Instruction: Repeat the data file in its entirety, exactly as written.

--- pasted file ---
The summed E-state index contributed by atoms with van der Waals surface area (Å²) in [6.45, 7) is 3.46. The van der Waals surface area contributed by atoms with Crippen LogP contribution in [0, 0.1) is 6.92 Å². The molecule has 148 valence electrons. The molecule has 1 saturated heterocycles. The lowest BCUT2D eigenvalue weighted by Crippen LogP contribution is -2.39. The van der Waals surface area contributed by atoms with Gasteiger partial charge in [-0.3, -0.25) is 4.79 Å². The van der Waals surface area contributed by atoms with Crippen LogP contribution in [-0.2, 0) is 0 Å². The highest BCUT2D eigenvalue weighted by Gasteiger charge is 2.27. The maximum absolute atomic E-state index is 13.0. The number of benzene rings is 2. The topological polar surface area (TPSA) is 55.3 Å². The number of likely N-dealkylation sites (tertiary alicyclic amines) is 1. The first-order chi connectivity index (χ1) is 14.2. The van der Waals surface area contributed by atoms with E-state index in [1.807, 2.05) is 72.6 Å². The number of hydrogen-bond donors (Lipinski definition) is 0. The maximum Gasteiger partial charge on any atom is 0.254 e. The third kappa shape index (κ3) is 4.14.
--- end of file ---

The summed E-state index contributed by atoms with van der Waals surface area (Å²) in [6.45, 7) is 3.46. The van der Waals surface area contributed by atoms with Crippen LogP contribution in [0, 0.1) is 6.92 Å². The molecule has 148 valence electrons. The molecule has 1 saturated heterocycles. The lowest BCUT2D eigenvalue weighted by Crippen LogP contribution is -2.39. The van der Waals surface area contributed by atoms with Gasteiger partial charge in [-0.3, -0.25) is 4.79 Å². The van der Waals surface area contributed by atoms with Crippen LogP contribution in [-0.2, 0) is 0 Å². The highest BCUT2D eigenvalue weighted by Gasteiger charge is 2.27. The maximum absolute atomic E-state index is 13.0. The number of benzene rings is 2. The topological polar surface area (TPSA) is 55.3 Å². The number of likely N-dealkylation sites (tertiary alicyclic amines) is 1. The first-order chi connectivity index (χ1) is 14.2. The van der Waals surface area contributed by atoms with E-state index in [1.807, 2.05) is 72.6 Å². The number of hydrogen-bond donors (Lipinski definition) is 0. The maximum Gasteiger partial charge on any atom is 0.254 e. The third kappa shape index (κ3) is 4.14.